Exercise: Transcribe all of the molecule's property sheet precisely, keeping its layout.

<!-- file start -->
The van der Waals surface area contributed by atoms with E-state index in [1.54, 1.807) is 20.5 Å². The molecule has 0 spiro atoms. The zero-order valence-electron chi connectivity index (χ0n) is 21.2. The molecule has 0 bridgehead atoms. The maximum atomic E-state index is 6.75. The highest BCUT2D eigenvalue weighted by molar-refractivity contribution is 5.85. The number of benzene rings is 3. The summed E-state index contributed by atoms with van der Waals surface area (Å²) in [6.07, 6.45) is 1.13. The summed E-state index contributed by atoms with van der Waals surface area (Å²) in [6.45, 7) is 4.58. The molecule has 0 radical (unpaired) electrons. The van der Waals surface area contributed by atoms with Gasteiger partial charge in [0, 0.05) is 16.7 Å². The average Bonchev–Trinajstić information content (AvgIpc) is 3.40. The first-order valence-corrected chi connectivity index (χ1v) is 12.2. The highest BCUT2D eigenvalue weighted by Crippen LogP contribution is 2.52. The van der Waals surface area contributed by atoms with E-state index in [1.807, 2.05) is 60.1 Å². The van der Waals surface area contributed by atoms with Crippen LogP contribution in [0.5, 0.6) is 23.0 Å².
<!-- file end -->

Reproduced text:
The van der Waals surface area contributed by atoms with E-state index in [1.54, 1.807) is 20.5 Å². The molecule has 0 spiro atoms. The zero-order valence-electron chi connectivity index (χ0n) is 21.2. The molecule has 0 bridgehead atoms. The maximum atomic E-state index is 6.75. The highest BCUT2D eigenvalue weighted by molar-refractivity contribution is 5.85. The number of benzene rings is 3. The summed E-state index contributed by atoms with van der Waals surface area (Å²) in [6.07, 6.45) is 1.13. The summed E-state index contributed by atoms with van der Waals surface area (Å²) in [6.45, 7) is 4.58. The molecule has 0 radical (unpaired) electrons. The van der Waals surface area contributed by atoms with Gasteiger partial charge in [0, 0.05) is 16.7 Å². The average Bonchev–Trinajstić information content (AvgIpc) is 3.40. The first-order valence-corrected chi connectivity index (χ1v) is 12.2. The highest BCUT2D eigenvalue weighted by Crippen LogP contribution is 2.52. The van der Waals surface area contributed by atoms with E-state index in [1.807, 2.05) is 60.1 Å². The van der Waals surface area contributed by atoms with Crippen LogP contribution in [0.5, 0.6) is 23.0 Å².